Gatsby, Hawthorne, and Being Sixteen
By Tricia Ebarvia
One of the last books I read in 2014 was Gabrielle Levin’s delightful novel, The Storied Life of A.J. Fikry. At one point, the main character—a somewhat odd and sometimes churlish bookseller named A.J. Fikry—tells his daughter to remember that “the things we respond to at twenty are not necessarily the same things we will respond to at forty and vice versa. This is true in books and also in life.” He adds, “Sometimes books don’t find us until the right time.”
Many years ago when I first read The Great Gatsby in high school, I didn’t like it very much. I remember listening to a classmate discuss how much she loved the book. “Gatsby,” she gushed, “The way he could change his entire life to win Daisy over? It’s soooo romantic.” I didn’t get it. I’d read the same book but I didn’t have the same reaction. In fact, it wouldn’t be until years later, when I was taking a graduate course on the Lost Generation, that I would come to appreciate not just the tragedy of Gatsby’s love for Daisy, but also the stunning beauty of Fitzgerald’s prose.
I think of Gatsby whenever I hear my students say that they don’t like something we’re reading in class. Just last month, as we were finishing up Much Ado About Nothing, a student admitted, “I know this play is supposed to be funny, but I haven’t laughed at all.” I was puzzled. Here was a student who volunteered to read every day in class and who seemed to genuinely enjoy the play. Seeing my puzzled expression, he added, “I mean, I like the story. But I think this would have been better written in modern English.”
The English major in me cringed. I wanted to remind him for the upteenth time that Shakespeare actually wrote in modern English and 90% of his words are still used today (plus he invented the word swag! Isn’t that awesome?!). But I know that wasn’t his point. The language is a stumbling block. It’s difficult. I know, I’ve been there. All I could say to him—and to his peers whom I’m sure felt the same way—was that I hope he reads it again one day. Then I shared my experience with Gatsby and went on to mention other titles I was required to read during college, titles like Conrad’s Heart of Darkness, a novel I didn’t like when I first read it and, unlike Gatsby, still don’t like, much less love.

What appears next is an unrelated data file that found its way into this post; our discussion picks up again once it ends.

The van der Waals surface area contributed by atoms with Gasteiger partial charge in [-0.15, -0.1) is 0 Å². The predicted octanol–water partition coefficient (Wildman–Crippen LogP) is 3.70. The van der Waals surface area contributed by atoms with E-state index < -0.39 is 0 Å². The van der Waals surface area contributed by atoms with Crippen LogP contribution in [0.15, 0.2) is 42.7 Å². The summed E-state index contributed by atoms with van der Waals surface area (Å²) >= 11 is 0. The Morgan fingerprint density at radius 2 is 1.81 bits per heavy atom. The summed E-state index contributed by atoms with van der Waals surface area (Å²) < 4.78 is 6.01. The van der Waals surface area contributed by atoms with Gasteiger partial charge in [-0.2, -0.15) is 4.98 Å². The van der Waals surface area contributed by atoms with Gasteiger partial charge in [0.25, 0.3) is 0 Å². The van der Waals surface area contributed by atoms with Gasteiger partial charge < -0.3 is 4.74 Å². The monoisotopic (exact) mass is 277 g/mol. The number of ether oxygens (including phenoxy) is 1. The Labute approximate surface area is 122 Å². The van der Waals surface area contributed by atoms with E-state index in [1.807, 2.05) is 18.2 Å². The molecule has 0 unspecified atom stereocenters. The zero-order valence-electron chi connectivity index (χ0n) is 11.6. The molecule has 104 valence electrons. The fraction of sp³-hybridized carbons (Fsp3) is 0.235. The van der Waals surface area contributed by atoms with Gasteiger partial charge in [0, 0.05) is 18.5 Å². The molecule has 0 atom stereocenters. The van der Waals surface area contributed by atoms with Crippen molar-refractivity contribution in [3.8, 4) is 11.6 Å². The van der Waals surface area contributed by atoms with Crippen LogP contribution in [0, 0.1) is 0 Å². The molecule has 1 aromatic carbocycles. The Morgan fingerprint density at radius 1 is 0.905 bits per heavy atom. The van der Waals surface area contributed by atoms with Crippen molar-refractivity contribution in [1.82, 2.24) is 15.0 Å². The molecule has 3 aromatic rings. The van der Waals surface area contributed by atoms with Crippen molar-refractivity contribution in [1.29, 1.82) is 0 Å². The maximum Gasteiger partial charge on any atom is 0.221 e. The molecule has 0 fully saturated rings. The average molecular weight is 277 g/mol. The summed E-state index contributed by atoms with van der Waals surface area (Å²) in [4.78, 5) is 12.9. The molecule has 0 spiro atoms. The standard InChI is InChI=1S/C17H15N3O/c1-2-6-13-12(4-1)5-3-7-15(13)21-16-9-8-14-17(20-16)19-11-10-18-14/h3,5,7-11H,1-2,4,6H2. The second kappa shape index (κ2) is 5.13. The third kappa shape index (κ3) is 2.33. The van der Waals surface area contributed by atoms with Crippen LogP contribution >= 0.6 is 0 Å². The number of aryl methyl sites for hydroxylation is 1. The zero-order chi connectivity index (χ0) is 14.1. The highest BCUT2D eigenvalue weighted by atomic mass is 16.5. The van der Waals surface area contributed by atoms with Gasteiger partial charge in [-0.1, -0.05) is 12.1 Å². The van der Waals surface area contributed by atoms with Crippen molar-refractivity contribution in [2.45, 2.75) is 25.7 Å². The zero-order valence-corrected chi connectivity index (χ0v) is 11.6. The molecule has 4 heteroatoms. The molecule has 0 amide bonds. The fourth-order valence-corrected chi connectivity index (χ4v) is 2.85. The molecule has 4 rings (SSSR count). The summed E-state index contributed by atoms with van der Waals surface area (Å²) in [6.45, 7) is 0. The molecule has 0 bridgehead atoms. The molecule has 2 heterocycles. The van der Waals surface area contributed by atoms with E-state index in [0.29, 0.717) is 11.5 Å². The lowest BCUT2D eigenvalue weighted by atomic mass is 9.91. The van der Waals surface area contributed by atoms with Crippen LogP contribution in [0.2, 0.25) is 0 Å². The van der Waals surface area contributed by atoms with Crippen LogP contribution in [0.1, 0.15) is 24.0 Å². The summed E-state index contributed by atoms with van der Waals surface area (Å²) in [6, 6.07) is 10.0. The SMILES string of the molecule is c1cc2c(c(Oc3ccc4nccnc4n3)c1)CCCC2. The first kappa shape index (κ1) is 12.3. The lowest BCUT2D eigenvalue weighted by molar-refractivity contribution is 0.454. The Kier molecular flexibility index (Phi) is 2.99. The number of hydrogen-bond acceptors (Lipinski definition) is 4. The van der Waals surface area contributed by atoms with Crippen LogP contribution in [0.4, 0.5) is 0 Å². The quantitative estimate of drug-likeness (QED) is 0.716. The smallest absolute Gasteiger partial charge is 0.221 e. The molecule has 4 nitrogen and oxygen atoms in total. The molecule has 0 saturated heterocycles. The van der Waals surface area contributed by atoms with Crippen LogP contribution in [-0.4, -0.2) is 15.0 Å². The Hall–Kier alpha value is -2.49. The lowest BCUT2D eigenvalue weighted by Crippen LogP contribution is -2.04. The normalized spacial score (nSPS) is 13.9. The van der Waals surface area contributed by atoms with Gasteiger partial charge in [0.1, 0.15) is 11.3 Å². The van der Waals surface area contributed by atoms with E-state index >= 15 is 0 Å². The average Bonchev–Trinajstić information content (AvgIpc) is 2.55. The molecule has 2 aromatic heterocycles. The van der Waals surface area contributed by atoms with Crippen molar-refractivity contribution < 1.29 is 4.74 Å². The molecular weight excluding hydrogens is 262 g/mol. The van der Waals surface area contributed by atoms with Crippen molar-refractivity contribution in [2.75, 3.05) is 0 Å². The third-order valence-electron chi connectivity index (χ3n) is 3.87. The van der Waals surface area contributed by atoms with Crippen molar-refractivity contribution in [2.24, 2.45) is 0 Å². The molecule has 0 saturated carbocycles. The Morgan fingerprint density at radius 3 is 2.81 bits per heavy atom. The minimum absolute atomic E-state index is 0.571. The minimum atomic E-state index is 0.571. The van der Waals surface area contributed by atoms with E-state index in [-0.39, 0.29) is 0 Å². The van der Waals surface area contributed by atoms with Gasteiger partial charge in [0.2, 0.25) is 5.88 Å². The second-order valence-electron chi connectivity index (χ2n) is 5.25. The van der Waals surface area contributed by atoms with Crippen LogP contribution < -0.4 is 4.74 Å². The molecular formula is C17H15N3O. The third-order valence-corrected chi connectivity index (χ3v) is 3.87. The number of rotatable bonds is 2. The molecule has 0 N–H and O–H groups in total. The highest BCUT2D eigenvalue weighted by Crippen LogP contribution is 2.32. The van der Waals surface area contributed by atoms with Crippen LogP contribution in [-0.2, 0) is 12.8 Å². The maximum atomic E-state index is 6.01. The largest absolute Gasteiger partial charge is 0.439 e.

I also reminded my students of something I’d been saying since the beginning of the year. Reading, like any skill, takes practice. Whether you’re playing a sport or an instrument, the only way to get better at something is to keep doing it. Reading Shakespeare can be a particularly difficult skill, so it’s something that may take more practice (enter familiar groans). I tell my students to go easy on themselves. Very few of us could run a marathon without training. And when we travel to new places, as we do in books, we may sometimes get lost. (And that’s okay.)
Before Much Ado, my students had read just one other Shakespeare play (Romeo and Juliet, in eighth grade). I ask them to raise their hands if reading Shakespeare was easier this year; almost all of their hands go up. After I admit that much of Shakespeare still baffles me, I promise them that when they encounter Shakespeare the next time, it won’t be so hard. It will be like opening a door to a house they’ve already entered, and though they may still stumble over a piece of unfamiliar furniture here and there, the more time they spend in the house, exploring its rooms, the more they’ll get to know all its secrets—like how the upstairs bedroom door needs a firm push, how the bottom kitchen cabinet sometimes sticks, or how the third stair creaks-just-so even with the gentlest of steps. They’ll learn how the floors feel beneath their feet and how the sunlight travels from window to window, casting moving shadows from dawn to dusk.
Some books are challenging because of their language. But sometimes books are challenging for another reason. When I read Gatsby in high school, I understood most of the words, but I couldn’t relate to Gatsby’s story. I didn’t know the kind of yearning that Gatsby experienced nor could I relate to the glitz and glamour of his lifestyle. On the other hand, another book I read that same year was The Scarlet Letter. Like many of my peers, I struggled with Hawthorne’s prose. Looking back, I’m fairly confident I may have understood only every other word.
Yet I connected deeply to The Scarlet Letter. I only understood half the book, but there were passages in the novel I still remember today. To explain why Hester stays in town despite her public shaming, Hawthorne described a “fatality in man, a feeling so irresistible… which invariably compels human beings to linger and haunt, ghost-like, the spot where some great and marked event has given the color to their lifetime; and still the more irresistibly, the darker the tinge that saddens it.”